Comic, writer and actress Iliza Shlesinger once was sued for turning away men at a show she’d labeled and limited to “for women only.”
So we know where she’s coming from, playing a stand-up who finally gets that TV deal but finds herself dating a fellow who lies about every important personal detail of his life. I mean, he looked “Good on Paper,” right?
The film, which she wrote and stars in, wrings a few laughs out of that idea (You’ll remember a “Seinfeld” episode along a similar line.) and a few more out of teaming her with fellow-comic Margaret Cho, who plays her smart-mouthed best friend.
And as the story of “how we met” and all the “signs” that Dennis (Ryan Hansen) isn’t all he’s passing himself off to be, we get snarky/smirky voice-over commentary, and bits of a stand-up act in which her character tells the story of this debacle, and comments on it.
If that sounds like “Seinfeld,” too, well…
Andrea (Shlesinger) is a comic who can’t get out of her own way, commenting on and comically “correcting” scripts she’s auditioning for, 34 and hitting multiple comedy clubs a night because she’s not yet scored every stand-up/would-be-actress’s dream, an LA sitcom deal.
Then dorky “not physically-attracted to him at all” Dennis stumbles into her at the airport and sits next to her on the plane. And here’s what she notices. The “not physically-attracted” thing. He drinks. A lot. But he’s “smart,” attentive and “charming.”
Here’s what he expects her to notice. He’s a hedge fund manager. He went to Yale. He’s just bought a house in Beverly Hills. He’s dating a “model” named Cassandra. The fact that he squeezes these factoids into their first-ever conversation should tell her something, but no.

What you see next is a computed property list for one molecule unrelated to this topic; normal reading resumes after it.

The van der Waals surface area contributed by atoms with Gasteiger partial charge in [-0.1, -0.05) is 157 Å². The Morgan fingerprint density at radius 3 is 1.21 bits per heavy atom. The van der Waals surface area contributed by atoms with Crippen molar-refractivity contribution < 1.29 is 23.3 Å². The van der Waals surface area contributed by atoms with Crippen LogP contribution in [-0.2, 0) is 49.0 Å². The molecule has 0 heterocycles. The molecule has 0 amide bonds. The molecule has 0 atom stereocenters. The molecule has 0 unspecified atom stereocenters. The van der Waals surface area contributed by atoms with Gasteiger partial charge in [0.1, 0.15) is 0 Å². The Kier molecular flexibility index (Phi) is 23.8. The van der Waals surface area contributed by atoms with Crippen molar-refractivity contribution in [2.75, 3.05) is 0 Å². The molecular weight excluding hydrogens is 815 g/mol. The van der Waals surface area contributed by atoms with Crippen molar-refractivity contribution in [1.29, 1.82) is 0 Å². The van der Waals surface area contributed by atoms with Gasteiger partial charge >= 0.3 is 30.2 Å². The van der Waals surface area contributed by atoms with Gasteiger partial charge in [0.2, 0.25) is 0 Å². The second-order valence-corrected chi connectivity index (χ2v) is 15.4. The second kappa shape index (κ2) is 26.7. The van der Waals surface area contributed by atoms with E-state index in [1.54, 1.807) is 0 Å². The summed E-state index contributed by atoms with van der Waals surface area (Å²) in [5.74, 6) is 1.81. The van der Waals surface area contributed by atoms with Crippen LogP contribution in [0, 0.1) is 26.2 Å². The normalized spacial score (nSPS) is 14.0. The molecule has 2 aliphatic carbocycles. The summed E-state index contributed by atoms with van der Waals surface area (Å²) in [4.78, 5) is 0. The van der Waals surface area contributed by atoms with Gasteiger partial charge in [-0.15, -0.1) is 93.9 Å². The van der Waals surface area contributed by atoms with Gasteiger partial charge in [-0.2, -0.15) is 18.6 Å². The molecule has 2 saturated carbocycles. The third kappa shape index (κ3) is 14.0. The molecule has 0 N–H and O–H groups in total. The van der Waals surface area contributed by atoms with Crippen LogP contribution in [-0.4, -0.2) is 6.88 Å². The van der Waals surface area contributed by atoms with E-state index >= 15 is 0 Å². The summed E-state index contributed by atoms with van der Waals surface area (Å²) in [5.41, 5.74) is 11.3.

She talks about her new “friend” constantly, introduces him to her BFF Margot (Cho), they all hang. And something else…develops.
She’s taken Margot’s advice, “Stop being so salty about all the things coming your way,” she figures. She’s still got her nemesis, the successful actress Serrena (Rebecca Rittenhouse) who started at exactly the same time as her, and has “made it” and is on billboards for her new movie all over town. She’s getting closer to her own “break.” And without really knowing how it happened (alcohol), she’s got a “boyfriend,” too.
It’s just that he’s secretive, glib and vague, with all these life details missing from her knowledge of who he “really” is.
“Good on Paper,” like the just-released horror comedy “Too Late,” does a good job immersing us in a comic’s life. We don’t see Andrea writing down funny lines, but we hear her saying them and thinking that she should write them down. We get a good taste of her act, and unlike in “Too Late,” the lead here has the confidence that creates stage presence, thus she’s perfectly credible at something Shlesinger actually does — stand-up comedy.
Hansen is amusing, in that obvious poseur way, selling lines like “Let’s just say I won’t be shopping at Cartier’s again,” or trying to.
The “story” here is what’s lacking, and it goes from bad to courtroom “worse.” And then there’s that amorphous and unamusingly unrelatable over-riding “complaint” — “having it all and wishing there was more” — that doesn’t invite anybody in.
Not enough laugh-lines land, and those that do are mostly exchanges between Shlesinger’s Andrea and Cho’s Margot, a lesbian bar owner who’s always on the make.
“Why can’t you stalk her on Instagram like a NORMAL person?”
It plays like a long TV sitcom pilot, an only modestly promising one. And yes, that’s also “just like ‘Seinfeld.'”
A few laughs, plenty of (intentional) cringes, and one can’t help but notice that “Good on Paper” is about all the endorsement this one deserves.
MPA Rating: R for language throughout, sexual references, and brief drug use and nudity
Cast: Iliza Shlesinger, Ryan Hansen, Rebecca Rittenhouse and Margaret Cho
Credits: Directed by Kimmy Gatewood, script by Iliza Shlesinger. A Universal film on Netflix.
Running time: 1:34